How to Repair a Monitor Cable

Written by norm dickinson Google
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How to Repair a Monitor Cable
Monitors use an HDD15M D-Sub Connector for SVGA connections. (vga image by MATTHIEU FABISIAK from

When your computer monitor cable is damaged from constant twisting or a power surge, you can make repairs to it with a few basic electronics tools and supplies and place the monitor back into service in minutes. Avoid waiting days for a new cable to arrive. Repair the cable instead of replacing the monitor to save money and time.

Skill level:

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Things you need

  • Wire cutters
  • Wire strippers
  • Helping hands soldering aid
  • HDD 15-pin male D-sub solder type connector
  • Multimeter
  • Electronic soldering iron with stand
  • 60/40 tin/lead solder
  • D-sub hood

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  1. 1

    Remove the power cable from the back of the monitor and allow it to sit for at least an hour to discharge any residual power that may be present. Disconnect the monitor cable from the computer.

  2. 2

    Cut the monitor cable just before the damaged portion of the cable, or 2 inches from the connector if the connector is damaged and the rest of the cable is intact.

  3. 3

    Strip about 1 inch of outer insulation from the end of the cable that is still attached to the monitor. Strip the same amount from the end of the cable that has been cut off to expose the inner conductors.

  4. 4

    Strip about one-quarter inch of the insulation from each of the inner conductors of both cable sections.

  5. 5

    Set up the helping hands soldering aid and clamp an HDD 15-pin male D-sub solder type connector into the device so that the solder ends are exposed and easily accessible and somewhat level.

  6. 6

    Set the multimeter to the continuity / Ohm setting and connect the leads to the proper ports on the meter. Press one lead from the meter to the centre pin on the old connector and probe the wires until the one that is connected to the pin is found, as indicated by the meter reading. The reading will be the same as if the two leads on the meter were touched together.

  7. 7

    Preheat the soldering iron for two minutes, being careful not to burn any surfaces that are near.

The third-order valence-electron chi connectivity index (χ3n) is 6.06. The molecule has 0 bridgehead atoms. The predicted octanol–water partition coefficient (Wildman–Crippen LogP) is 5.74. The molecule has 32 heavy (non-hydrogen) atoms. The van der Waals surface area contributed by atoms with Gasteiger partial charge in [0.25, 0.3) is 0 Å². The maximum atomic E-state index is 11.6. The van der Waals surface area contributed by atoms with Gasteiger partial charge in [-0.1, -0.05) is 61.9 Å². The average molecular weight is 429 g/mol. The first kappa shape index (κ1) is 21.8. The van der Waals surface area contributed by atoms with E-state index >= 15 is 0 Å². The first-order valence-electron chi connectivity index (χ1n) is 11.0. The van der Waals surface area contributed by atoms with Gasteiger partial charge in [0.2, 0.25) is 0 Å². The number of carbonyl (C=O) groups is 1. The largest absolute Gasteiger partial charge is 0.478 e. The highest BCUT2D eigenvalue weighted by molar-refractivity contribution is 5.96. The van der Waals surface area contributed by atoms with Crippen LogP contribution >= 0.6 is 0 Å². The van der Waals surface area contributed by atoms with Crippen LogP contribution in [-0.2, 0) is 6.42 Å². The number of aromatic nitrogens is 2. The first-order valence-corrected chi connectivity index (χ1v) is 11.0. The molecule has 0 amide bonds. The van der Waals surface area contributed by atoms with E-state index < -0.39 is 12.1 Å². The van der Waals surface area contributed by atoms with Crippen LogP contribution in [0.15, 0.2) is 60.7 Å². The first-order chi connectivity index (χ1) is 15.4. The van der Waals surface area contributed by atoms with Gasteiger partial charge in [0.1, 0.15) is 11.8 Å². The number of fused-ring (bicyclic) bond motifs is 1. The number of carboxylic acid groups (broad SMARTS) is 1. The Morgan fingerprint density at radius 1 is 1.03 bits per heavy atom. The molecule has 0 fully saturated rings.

8. 8

    Place the conductor with the same colour wiring as that discovered with the meter for the centre pin into the centre pin solder socket on the new connector. Touch the soldering iron to the conductor where it meets the socket for two seconds and then apply the tip of the 60/40 tin/lead solder to the conductor while holding the iron in place until solder runs down the conductor and fills the socket just to capacity. Remove the soldering iron and solder and allow this junction to cool for 30 seconds.

  9. 9

    Repeat this procedure for each pin on the connector, soldering the exact same colour wire into each pin on the new connector, working from the centre of the connector outward.

  10. 10

    Inspect carefully for solder bridges between pins or for poor connections and reapply solder as necessary. When finished, attach the D-sub hood to the connector. Connect the monitor to a computer and to a power source and test it by turning on the computer and the monitor. Allow the monitor to operate for at least an hour with constant supervision to ensure proper wiring and reduce the risk of smoke or fire damage.

Tips and warnings

  • When first testing a monitor that has been repaired always attach it without screwing in the connectors and leave the monitor out in an exposed place where it is easy to grab and disconnect from the computer and the power source. If a small puff of smoke or hot smell starts coming out of the monitor it is sometimes possible to quickly unplug it and bring it outside until it cools off or stops smoking, avoiding noxious fumes and possibly averting a fire.
  • Solder fumes can be dangerous if inhaled, so always work in a well-ventilated environment. Soldering irons and soldered connections are extremely hot and can cause burns or fires. Excess solder can cause bridging between pins on the connector, which can cause a short circuit and destroy the monitor.

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